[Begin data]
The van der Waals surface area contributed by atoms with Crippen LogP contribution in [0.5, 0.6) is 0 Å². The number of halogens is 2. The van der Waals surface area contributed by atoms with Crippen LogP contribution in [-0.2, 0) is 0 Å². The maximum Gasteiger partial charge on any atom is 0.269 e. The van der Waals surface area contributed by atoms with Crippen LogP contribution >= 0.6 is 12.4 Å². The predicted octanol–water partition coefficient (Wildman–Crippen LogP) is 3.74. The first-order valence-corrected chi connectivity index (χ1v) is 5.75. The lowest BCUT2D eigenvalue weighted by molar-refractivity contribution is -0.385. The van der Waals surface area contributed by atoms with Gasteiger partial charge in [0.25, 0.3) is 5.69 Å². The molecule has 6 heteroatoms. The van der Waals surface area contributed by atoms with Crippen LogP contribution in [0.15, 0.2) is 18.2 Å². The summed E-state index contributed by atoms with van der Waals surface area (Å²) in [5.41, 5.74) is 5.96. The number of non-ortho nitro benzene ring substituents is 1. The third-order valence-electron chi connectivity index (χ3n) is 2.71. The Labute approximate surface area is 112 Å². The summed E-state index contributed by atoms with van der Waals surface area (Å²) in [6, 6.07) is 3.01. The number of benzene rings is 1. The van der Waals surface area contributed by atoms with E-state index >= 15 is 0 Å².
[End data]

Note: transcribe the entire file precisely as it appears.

The van der Waals surface area contributed by atoms with Crippen LogP contribution in [0.5, 0.6) is 0 Å². The number of halogens is 2. The van der Waals surface area contributed by atoms with Crippen LogP contribution in [-0.2, 0) is 0 Å². The maximum Gasteiger partial charge on any atom is 0.269 e. The van der Waals surface area contributed by atoms with Crippen LogP contribution >= 0.6 is 12.4 Å². The predicted octanol–water partition coefficient (Wildman–Crippen LogP) is 3.74. The first-order valence-corrected chi connectivity index (χ1v) is 5.75. The lowest BCUT2D eigenvalue weighted by molar-refractivity contribution is -0.385. The van der Waals surface area contributed by atoms with Gasteiger partial charge in [0.25, 0.3) is 5.69 Å². The molecule has 6 heteroatoms. The van der Waals surface area contributed by atoms with Crippen LogP contribution in [0.15, 0.2) is 18.2 Å². The summed E-state index contributed by atoms with van der Waals surface area (Å²) in [5.41, 5.74) is 5.96. The number of non-ortho nitro benzene ring substituents is 1. The third-order valence-electron chi connectivity index (χ3n) is 2.71. The Labute approximate surface area is 112 Å². The summed E-state index contributed by atoms with van der Waals surface area (Å²) in [6, 6.07) is 3.01. The number of benzene rings is 1. The van der Waals surface area contributed by atoms with E-state index >= 15 is 0 Å².